FILM REVIEW – READY PLAYER ONE. With Tye Sheridan, Olivia Cooke, Ben Mendelsohn, Lena Waithe, Mark Rylance. Written by Zak Penn and Ernest Cline. Directed by Steven Spielberg. Rated PG-13 for sequences of sci-fi action violence, bloody images, some suggestive material, partial nudity and language. 140 minutes.
There’s an audience for READY PLAYER ONE, but it’s a highly selective one. If you grew up with the video games and movies of the late ‘70s and ‘80s, this nostalgia trip should push all your buttons. Beyond that, it’s an overlong movie whose ultimate message is: turn off your devices and get out in the real world, at least occasionally.
When we first meet Wade Watts (Tye Sheridan), he’s living in “the Stacks,” a near-future dystopia which isn’t quite “The Hunger Games” but is so dreary that he prefers life in the online world of Oasis, an immersive 3D video game where he gets to be his avatar, Parzival, and have a much cooler time. In the real world, he is obsessed with Halliday (Mark Rylance), the man who created Oasis, trying to learn everything he can about him.
When Halliday died, he left word that there was a hidden Easter Egg in the game, and the player who finds it will get his fortune. As Wade searches for the three keys that will lead to the prize, he acquires both friends and enemies. The biggest enemy is Sorrento (Ben Mendelsohn), the head of IOI, an evil corporation that not only wants control of Oasis but has amassed an army of prisoners who are working off their massive debts.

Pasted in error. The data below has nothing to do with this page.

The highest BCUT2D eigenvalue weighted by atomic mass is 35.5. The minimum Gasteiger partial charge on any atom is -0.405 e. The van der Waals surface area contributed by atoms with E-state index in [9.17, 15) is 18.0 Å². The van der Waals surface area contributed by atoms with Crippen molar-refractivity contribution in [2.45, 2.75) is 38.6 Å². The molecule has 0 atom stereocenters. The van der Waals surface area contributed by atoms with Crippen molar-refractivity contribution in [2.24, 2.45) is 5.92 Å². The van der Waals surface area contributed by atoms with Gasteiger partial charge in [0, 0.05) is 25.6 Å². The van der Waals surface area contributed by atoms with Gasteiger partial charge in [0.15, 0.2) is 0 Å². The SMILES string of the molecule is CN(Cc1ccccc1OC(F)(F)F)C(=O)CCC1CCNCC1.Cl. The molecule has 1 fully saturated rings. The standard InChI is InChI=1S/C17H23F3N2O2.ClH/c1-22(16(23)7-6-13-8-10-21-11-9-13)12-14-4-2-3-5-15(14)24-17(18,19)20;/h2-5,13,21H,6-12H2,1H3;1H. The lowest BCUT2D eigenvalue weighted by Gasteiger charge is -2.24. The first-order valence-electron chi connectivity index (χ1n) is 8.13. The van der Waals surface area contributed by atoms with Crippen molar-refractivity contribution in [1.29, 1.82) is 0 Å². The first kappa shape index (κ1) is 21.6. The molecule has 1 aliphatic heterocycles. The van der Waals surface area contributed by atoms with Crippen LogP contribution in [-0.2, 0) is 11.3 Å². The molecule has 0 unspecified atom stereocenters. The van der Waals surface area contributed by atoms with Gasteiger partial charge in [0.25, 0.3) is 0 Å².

Screenwriters Zak Penn and Ernest Cline have adapted Cline’s novel and reportedly improved on some of the problems in the book. This is essentially the “underdogs vs. the powerful bad guys” plot. Given that this is an old-school Steven Spielberg movie, you pretty much know how it’s going to turn out from the beginning. The characters are wafer-thin, with Mark Rylance (who won an Oscar for his turn in Spielberg’s “Bridge of Spies”) coming closest to creating a full-bodied character.
The attraction here is neither the plot nor the acting, but the special effects – the usual top-notch work from Industrial Light and Magic – and the numerous pop culture references. The extended sequence where the characters find themselves in the world of Stanley Kubrick’s film of “The Shining,” is the stand-out. There’s also nods to a shelfful of video games, King Kong, MechaGodzilla, the Iron Giant, and Monty Python. For viewers of the right age, it will seem like a trip to a nostalgia-laden fun house.
“Ready Player One” is not a bad film, in that its target audience should find it satisfying and entertaining. However, it’s not a particularly good one either. At the end, the viewer is told “reality is real” and yet is left wanting to go play in the simulated world of Oasis. It’s a fitting summation of Spielberg’s career: occasional nods to the real world, but really preferring a world of fantasy and eternal adolescence.•••
Daniel M. Kimmel is a veteran movie critic and author of a host of film-related books. His latest novel is Time on My Hands: My Misadventures in Time Travel. He is the 2018 recipient of the Skylark Award given by the New England Science Fiction Association. He lives in Somerville, Massachusetts.
Back To The Future is one of the many movies paid homage to in Ready Player One. Check out super-talented BTTF super-fan Adam Kontras‘s new documentary, The Fastest Delorean In The World, now available for streaming and download.